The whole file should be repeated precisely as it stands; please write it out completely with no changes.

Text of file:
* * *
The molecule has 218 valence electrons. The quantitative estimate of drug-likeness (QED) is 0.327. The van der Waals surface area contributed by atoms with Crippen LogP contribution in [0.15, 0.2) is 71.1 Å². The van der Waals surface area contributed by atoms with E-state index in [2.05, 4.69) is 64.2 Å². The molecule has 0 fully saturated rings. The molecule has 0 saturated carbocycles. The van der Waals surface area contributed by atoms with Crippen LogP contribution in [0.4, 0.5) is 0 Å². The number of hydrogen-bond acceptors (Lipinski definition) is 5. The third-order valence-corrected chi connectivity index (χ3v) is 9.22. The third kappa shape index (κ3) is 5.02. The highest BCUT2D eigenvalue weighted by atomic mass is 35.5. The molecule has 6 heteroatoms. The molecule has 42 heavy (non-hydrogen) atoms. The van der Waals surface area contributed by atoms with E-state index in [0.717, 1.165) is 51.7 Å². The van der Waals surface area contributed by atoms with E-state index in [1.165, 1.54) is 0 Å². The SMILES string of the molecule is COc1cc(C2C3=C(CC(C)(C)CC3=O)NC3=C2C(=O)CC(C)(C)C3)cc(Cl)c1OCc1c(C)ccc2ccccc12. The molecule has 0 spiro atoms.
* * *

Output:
The molecule has 218 valence electrons. The quantitative estimate of drug-likeness (QED) is 0.327. The van der Waals surface area contributed by atoms with Crippen LogP contribution in [0.15, 0.2) is 71.1 Å². The van der Waals surface area contributed by atoms with E-state index in [2.05, 4.69) is 64.2 Å². The molecule has 0 fully saturated rings. The molecule has 0 saturated carbocycles. The van der Waals surface area contributed by atoms with Crippen LogP contribution in [0.4, 0.5) is 0 Å². The number of hydrogen-bond acceptors (Lipinski definition) is 5. The third-order valence-corrected chi connectivity index (χ3v) is 9.22. The third kappa shape index (κ3) is 5.02. The highest BCUT2D eigenvalue weighted by atomic mass is 35.5. The molecule has 6 heteroatoms. The molecule has 42 heavy (non-hydrogen) atoms. The van der Waals surface area contributed by atoms with E-state index in [0.717, 1.165) is 51.7 Å². The van der Waals surface area contributed by atoms with E-state index in [1.165, 1.54) is 0 Å². The SMILES string of the molecule is COc1cc(C2C3=C(CC(C)(C)CC3=O)NC3=C2C(=O)CC(C)(C)C3)cc(Cl)c1OCc1c(C)ccc2ccccc12. The molecule has 0 spiro atoms.